STEM research is often credited with finding solutions to many of the world’s most pressing and wide-reaching challenges, while Humanities & Social Sciences can be overlooked when it comes to the role it plays in supporting the UN’s Sustainable Development Goals and its contribution to the multidisciplinary research needed to solve some of the most complex global problems.
Speaking recently about the significance of Humanities & Social Sciences today, Jennifer Richler, Head of Nature Research Social Sciences Center of Excellence, explained:
“It is becoming increasingly clear that addressing pressing societal challenges like climate change, inequality, poverty, and global health will require integrating scientific and technological development with an understanding of human behaviour and the dynamics of human societies. At the same time, many of the issues that dominate the news like racial and gender discrimination, immigration, voting behaviour, and international relations are fundamentally social science topics. Understanding the complexity of our social systems and institutions, and the behaviour and decisions of individuals operating within them, is vital for making progress toward a safe, inclusive, and just world.”
Jennifer Richler, Head of Nature Research Social Sciences Center of Excellence
Springer Nature has an extensive and fast-growing HSS portfolio spanning eBooks, Springer Journals, Palgrave Journals and Nature Research Journals. Overall, nearly 50% (5,500 titles) of its ebook collection and 650 of its journals (extending to more than 35,000 articles) are dedicated to HSS disciplines, with both the Springer and Palgrave Macmillan imprints having 175 years HSS publishing history in common. The publisher aims to bring wide ranging-subjects under the HSS umbrella together to reflect the latest research in new and emerging areas of interest, but also to drive research momentum in these new areas. Achieving this not only means combining and coordinating research across STEM subjects, social sciences and humanities to develop new solutions to existing problems, it also means embracing and introducing new publishing models to effectively meet the changing needs of academics and practitioners worldwide.
“HSS as a term is useful for us in bringing together our content, but actually, its coverage is incredibly diverse – our challenge as a publisher is to reflect that diversity with the right mix of formats so that we not only meet the research needs of our wide-ranging audience, but that we get the right content into their hands at exactly the right time.”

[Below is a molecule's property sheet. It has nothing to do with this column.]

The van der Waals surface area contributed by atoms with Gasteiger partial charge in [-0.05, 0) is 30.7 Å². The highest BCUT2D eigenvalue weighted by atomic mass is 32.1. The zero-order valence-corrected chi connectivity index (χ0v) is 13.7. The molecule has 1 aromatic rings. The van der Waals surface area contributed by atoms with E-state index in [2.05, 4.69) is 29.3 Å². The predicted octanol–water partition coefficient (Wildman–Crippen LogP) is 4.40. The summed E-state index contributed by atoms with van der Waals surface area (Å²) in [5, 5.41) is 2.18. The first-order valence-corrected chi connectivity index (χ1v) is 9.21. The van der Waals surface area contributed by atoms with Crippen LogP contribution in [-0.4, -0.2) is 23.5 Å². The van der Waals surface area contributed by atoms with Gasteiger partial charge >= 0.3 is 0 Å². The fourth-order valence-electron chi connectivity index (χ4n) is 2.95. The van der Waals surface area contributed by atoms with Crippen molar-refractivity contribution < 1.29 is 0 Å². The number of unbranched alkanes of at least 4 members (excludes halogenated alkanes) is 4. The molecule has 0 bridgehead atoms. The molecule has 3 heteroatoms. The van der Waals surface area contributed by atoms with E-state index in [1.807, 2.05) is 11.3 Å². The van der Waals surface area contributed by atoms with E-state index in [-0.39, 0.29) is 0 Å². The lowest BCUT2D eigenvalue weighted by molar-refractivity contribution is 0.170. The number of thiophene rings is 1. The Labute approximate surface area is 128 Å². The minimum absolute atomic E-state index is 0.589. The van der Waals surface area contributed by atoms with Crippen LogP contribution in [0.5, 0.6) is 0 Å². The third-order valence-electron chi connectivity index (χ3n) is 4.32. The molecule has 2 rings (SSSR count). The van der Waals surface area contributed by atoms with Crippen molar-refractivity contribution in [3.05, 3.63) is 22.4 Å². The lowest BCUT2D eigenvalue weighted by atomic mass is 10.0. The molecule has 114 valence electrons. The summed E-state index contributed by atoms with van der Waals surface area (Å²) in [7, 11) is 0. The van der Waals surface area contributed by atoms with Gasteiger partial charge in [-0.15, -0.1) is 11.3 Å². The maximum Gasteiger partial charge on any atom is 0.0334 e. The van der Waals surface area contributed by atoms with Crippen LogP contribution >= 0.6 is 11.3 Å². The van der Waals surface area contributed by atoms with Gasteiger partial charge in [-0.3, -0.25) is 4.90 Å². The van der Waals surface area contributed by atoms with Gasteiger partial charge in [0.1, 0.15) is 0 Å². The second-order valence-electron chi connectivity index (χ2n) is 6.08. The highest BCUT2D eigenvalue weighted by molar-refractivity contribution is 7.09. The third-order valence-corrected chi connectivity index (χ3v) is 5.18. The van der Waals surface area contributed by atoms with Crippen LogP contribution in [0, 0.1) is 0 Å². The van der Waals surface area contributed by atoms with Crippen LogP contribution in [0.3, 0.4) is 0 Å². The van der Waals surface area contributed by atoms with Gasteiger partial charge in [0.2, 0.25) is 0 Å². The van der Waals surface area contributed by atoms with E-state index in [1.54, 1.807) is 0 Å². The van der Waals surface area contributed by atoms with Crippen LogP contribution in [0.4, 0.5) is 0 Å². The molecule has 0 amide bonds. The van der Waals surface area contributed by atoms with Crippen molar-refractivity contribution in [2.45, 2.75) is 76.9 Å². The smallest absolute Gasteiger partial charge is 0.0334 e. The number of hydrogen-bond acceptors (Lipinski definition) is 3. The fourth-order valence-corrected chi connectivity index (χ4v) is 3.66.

David Bull, Vice President HSS Journals, Springer Nature
Formats that connect diverse subjects with a diverse readership
Springer Nature’s Humanities & Social Sciences portfolio spans hundreds of Springer Journals, several Nature Research Journals, and a range of book formats that serve the needs of a wide readership - from undergraduates to academics and practitioners.
When Nature Climate Change was launched in 2011, it was the first journal in the portfolio to include social sciences in its scope. The journal now boasts a strong body of papers in psychology, economics, sociology, and political science that sit alongside papers in the natural sciences and interdisciplinary studies. With the more recent launches of Nature Plants (2015), Nature Energy (2016) and Nature Sustainability (2018), the family of thematic journals following this multidisciplinary model is growing. Like Nature Climate Change, these journals publish research on social, economic, and policy dimensions, together with papers that describe biological and physical systems. By covering the full scope of relevant research around a topic, Nature Research Journals build connections and broaden interest across the wider community.
Springer’s Social Sciences eBooks program, led by Andreas Beierwaltes, covers a broad spectrum of cultural, political and environmental topics including: terror, migration, Brexit, Trump and climate change. Its aim is to provide foundational knowledge in these areas, adopting a scientific, discursive and at times provocative approach which always adheres to the highest standards of science. The collection combines broad perspectives on these issues and reflects growing interdisciplinary research into areas of global, social significance.
Springer’s Humanities and Social Sciences Journals collection now extends to over 600 titles. Subjects covered range from education, economics, technology and media, to literature, art and history.
What are some of the emerging areas of interest you’re seeing across HSS today?
“Humanities and Social Sciences research today is incredibly rich and fast-evolving. An important aspect of this evolution is a rise in inter-disciplinary and multi-disciplinary collaboration. More and more, we’re seeing the techniques, data and methodologies associated with one discipline adapted and used to further research or solve a problem connected with an entirely different field. Where I think this becomes potent is in the research around the Sustainable Development Goals (SDGs) and society’s ‘grand challenges’. For example, there’s significant overlap between many of the journals in our HSS portfolio and SDG 8 (of the UN’s Sustainable Development Goals), which focuses on sustainable economic growth and work.
Our portfolio engages with a variety of the SDGs, with significant research being published in areas such as health, inequality, population and migration, and peace and justice.
“The importance of interdisciplinary research across HSS subjects and beyond is fundamental to meeting many of the global challenges we’re facing as a society today.”
The implications of digital and technological advancement – such as how and where new technologies are applied - are also an important focus for our journals portfolio. To solve many of today’s global challenges and future quandaries we’re going to need clever engineering and continually advancing technologies, driven by broad research collaborations in science. But alongside that, we also need to think carefully about the economic, management and policy implications of these technologies as well as the psychology behind them, and their wide-ranging impact on humankind.”